As far as we know, Heraclitus and Parmenides were contemporaries: Heraclitus was from Asia Minor, and Parmenides was from Southern Italy. We think Heraclitus remained in his hometown of Ephesus all his life. He lived perhaps sometime around 500 BC. According to the popular Western imagination, Heraclitus is often portrayed as a weeping, brooding philosopher. … Continue reading Who Is Heraclitus?
Next, the Host calls forth the Squire and he asks him, if it be his will, to tell a tale about love. In the "General Prologue," we learn that the Squire is the son of the Knight. He is "a lovyere and a lusty bacheler" (80) with curly locks of hair. Chaucer suspects he is … Continue reading On The (Interrupted) Squire’s Tale
"The Clerk's Tale" is one of the most important tales among Chaucer's Canterbury Tales. The Clerk speaks to us as the representative from the academy, specifically he is an academic from 'Oxenford' (Oxford). He is the philosopher's voice in Chaucer. We have already heard the numerous charges brought against intellectuals by various tradesmen (like the … Continue reading The Scholar’s Desire for Power: A Reading of The Clerk’s Tale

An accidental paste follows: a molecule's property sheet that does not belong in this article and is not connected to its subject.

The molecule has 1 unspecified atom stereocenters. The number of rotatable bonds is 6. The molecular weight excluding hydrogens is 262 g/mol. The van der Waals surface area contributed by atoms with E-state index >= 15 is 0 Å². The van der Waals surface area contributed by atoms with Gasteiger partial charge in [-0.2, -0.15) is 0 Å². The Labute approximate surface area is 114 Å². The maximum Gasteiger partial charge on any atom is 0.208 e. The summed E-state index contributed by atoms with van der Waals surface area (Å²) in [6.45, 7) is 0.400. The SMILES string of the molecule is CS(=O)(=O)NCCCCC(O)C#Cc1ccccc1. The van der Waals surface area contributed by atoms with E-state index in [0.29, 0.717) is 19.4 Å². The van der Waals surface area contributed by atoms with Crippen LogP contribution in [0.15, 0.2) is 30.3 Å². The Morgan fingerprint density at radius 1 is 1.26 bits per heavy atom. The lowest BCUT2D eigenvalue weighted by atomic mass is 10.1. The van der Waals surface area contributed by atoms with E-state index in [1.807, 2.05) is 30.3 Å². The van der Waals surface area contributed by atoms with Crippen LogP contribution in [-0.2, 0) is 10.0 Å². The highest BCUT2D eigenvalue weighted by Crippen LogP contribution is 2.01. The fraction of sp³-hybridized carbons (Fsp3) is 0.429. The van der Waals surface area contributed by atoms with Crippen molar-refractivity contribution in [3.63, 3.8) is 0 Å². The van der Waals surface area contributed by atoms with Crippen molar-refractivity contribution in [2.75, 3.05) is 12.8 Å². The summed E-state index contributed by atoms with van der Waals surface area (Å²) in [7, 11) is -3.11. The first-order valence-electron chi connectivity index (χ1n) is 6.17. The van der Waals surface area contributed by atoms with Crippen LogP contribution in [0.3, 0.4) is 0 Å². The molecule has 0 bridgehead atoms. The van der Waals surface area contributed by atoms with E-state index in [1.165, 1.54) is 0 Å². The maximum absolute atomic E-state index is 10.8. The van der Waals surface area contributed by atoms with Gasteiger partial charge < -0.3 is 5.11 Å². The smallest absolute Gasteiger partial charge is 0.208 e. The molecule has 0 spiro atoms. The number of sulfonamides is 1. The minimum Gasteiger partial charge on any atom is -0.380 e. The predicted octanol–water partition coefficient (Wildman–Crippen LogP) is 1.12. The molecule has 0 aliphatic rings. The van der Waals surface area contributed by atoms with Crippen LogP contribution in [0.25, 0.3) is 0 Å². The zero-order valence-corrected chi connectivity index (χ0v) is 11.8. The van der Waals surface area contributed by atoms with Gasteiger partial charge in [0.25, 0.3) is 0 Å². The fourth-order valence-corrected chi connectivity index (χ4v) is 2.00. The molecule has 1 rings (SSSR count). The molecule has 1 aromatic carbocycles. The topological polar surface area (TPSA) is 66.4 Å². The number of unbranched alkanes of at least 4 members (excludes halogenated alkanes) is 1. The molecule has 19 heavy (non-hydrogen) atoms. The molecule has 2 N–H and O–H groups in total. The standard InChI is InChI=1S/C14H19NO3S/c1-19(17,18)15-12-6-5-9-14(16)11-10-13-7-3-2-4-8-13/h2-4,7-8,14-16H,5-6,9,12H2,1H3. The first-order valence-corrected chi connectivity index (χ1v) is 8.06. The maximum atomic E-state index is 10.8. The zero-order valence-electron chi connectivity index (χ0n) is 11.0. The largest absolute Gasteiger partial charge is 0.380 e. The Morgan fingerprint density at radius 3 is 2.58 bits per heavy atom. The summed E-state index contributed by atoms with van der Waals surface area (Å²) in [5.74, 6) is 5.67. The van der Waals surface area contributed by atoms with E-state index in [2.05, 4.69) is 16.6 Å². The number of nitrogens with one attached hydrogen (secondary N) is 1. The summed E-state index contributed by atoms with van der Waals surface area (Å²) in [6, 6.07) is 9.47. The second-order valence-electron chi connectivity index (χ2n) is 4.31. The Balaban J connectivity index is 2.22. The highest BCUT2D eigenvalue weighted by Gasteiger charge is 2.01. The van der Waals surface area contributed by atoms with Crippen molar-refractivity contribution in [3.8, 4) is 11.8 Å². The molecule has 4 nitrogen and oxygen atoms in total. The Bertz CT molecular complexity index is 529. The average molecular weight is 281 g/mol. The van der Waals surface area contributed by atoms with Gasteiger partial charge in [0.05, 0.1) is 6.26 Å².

The term "satire" comes down to us from the Classical Greek word for "satyr drama." The best example of a surviving satyr play from is Euripides's Cyclops, and though we moderns have a limited perspective on these tetralogical comedies, we believe they originated from Dionysian drunken revelries, and that they once concluded a series of … Continue reading Jonathan Swift and the Idea of Satire
In the "General Prologue," Chaucer describes the Summoner. He has a 'fire-red face cherubim's face' that is pimpled and disfigured. He is a lecherous man whose hair is falling out, and the mere sight of him brings fear into the hearts of children. He is a drinker of strong wines, and he is a bit … Continue reading Aristotelian Mimesis: The Conflict Between the Friar and the Summoner
The Wife of Bath is the most famous, albeit the most troubling character in Chaucerian literature. As with other speakers in The Canterbury Tales, we are only given her title at the outset, the "Wife of Bath." Later we learn her name is Alysoun, or she sometimes goes by "Aly" (recall that she shares a … Continue reading The Wife of Bath’s Tale: Autobiography and Arthurian Parody